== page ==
Laszlo Polgar – The man who created a genius child prodigy
It’s a misty night in early 1980’s Budapest, Hungary. Susan Polgar and her trainer, a prominent International Master, are trying to analyze and solve a chess end-game. She is getting ready for the World Under 16 (Girls) Championship. After nearly an hour of struggle and sweat, they turn to their last resort. In the bedroom next door sleeps Judit, Susans sister. They wake her up and bring her to the practice room. Half-asleep, 4 year old Judith solves their problem in a matter of minutes, after which she goes back to bed.
This was a regular occurrence in the home of Lazslo and Klara Polgar, a household which produced 1 International Master and 2 Grand Masters of Chess. The eldest of the sisters, Susan, is the first woman Chess Grand Master, breaking numerous gender barriers on her way achieving this. The youngest sibling, Judit, is to this day considered the greatest woman chess player of all times.
During his student years, Lazslo Polgar, a student of educational psychology , studied intelligence extensively. His aim was to figure out what made a genius, genius. From ancient Greek writers, through classical musicians to prominent physicists of the 20th century, Polgar studied over 400 biographies of extraordinary people considered pioneers in their respective fields. What he noticed was that all of these people started at a very early age and worked furiously towards their goals, putting in long hours and devoting themselves completely. Being an educational psychologist, he sought a way to apply this in practice.
His child-rearing theory was quite simple. A child is born as a ‘blank slate’ and if born healthy, any child possesses the ability to become a genius. The nature vs. nurture debate was ongoing ever since psychology appeared on the map in the early 20th century, with schools of thought either pulling in one or the other direction. With his firm belief that he has solved this century-long question, he decided to try and take matters in his hands. After finishing university, he put out an ad in the newspaper looking ‘Female companion that wanted to make child geniuses with him’. As weird as it sounds, he got a reply from a Ukrainian foreign language teacher named Klara with whom, after explaining his theories and plans, he married. The sole purpose of their marriage was to produce prodigy children.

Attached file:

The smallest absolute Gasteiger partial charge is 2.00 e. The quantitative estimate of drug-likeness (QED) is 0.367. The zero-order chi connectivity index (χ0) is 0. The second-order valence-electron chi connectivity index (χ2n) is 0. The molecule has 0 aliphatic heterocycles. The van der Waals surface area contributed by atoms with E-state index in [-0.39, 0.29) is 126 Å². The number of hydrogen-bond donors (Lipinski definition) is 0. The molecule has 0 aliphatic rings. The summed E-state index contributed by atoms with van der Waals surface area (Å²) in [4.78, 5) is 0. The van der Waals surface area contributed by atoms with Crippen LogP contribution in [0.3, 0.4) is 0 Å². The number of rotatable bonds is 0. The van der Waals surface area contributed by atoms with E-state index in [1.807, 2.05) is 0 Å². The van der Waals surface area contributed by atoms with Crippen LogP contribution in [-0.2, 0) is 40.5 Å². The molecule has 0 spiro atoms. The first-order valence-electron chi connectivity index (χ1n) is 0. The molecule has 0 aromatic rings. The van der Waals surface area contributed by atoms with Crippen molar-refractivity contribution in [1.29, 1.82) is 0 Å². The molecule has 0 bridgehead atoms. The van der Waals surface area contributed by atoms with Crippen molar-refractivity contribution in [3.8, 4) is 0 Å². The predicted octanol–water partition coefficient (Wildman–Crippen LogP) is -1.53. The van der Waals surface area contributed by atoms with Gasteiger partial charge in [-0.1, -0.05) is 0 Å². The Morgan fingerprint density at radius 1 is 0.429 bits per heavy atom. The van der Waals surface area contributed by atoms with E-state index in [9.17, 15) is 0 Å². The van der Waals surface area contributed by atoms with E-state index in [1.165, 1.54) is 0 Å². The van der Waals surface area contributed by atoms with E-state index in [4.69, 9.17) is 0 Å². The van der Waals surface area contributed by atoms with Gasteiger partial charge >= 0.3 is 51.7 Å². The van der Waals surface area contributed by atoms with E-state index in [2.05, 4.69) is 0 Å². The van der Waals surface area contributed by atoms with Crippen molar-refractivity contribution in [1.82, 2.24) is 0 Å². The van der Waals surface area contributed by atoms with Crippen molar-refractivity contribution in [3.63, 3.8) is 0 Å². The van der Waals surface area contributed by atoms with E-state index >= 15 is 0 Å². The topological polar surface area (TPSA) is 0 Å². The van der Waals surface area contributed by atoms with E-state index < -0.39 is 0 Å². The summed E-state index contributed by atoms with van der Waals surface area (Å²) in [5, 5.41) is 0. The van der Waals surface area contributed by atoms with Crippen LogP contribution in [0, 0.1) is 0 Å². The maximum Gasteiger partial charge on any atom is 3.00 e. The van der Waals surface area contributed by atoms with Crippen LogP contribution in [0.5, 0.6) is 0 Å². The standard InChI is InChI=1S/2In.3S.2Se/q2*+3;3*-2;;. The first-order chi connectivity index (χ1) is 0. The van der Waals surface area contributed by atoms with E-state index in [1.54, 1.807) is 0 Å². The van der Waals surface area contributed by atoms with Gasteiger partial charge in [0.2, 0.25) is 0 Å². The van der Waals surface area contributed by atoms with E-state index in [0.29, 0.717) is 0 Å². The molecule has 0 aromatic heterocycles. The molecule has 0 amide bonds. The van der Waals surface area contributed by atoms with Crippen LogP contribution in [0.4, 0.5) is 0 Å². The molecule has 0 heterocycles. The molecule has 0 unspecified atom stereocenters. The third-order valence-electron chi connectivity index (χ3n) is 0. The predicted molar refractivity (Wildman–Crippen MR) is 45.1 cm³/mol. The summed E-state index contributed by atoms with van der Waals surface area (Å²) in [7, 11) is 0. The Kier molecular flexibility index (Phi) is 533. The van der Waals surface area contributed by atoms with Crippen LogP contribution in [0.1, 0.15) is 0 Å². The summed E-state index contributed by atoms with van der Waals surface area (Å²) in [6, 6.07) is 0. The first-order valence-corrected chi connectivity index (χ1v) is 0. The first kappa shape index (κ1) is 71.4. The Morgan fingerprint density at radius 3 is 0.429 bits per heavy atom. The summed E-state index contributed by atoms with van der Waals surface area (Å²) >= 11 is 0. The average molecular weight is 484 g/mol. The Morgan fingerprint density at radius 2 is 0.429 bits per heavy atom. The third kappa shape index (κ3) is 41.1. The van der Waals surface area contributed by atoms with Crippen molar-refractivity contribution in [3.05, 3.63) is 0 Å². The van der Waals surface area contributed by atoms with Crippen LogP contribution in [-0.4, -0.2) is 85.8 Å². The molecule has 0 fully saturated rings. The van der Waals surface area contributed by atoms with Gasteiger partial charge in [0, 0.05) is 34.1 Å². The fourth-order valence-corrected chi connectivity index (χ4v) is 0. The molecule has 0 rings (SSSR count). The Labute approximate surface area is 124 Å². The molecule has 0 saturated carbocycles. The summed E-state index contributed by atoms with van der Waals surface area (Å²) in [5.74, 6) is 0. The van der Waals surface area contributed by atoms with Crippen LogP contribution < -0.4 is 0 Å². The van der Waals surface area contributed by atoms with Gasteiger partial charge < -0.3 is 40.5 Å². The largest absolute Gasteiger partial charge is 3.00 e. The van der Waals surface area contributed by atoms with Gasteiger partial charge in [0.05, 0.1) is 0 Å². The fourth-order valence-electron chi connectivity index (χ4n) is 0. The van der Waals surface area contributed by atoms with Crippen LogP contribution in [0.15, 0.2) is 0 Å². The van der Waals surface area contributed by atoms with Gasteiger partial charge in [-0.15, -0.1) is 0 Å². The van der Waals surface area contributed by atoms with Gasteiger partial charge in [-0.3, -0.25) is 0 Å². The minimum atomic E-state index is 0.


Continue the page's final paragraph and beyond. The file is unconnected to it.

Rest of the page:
“Any child, given that it’s born healthy, possesses the ability to become a genius in any field” . – Laszlo Polgar
After moving to Hungary and having their first child, they ran into huge problems with the (then under heavy USSR influence) authorities. It was very hard for them to obtain government permission to home-school their children, but in the end they succeeded. Still, the pressure put on them by both the government and their friends and family was immense, with people even claiming they are depriving their children of normal life and socialization that naturally occurs in schools. But still, the Polgars persisted.
At first, Laszlo Polgar did not know what field to specialize his children in. The children were getting lessons in Maths and Logic by their father, and lessons in Esperanto, German, Russian and English by their mother. The decision for chess to be the primary field of study happened purely by chance. One night, Susan found her father’s chess board (Laszlo was a huge chess enthusiast, although he wasn’t at anywhere near the level his daughters later reached). After explaining the rules of the game to her, the child seemed entranced. Susan discovered chess at the age of 4, and in 4 months time she was already winning against her father. Six months after she started, her father took her to the Budapest chess club, where she proceeded to beat all of the senior experienced players. Worthy of note is the fact that there were no prominent chess players in both Klara and Lazslo’s families.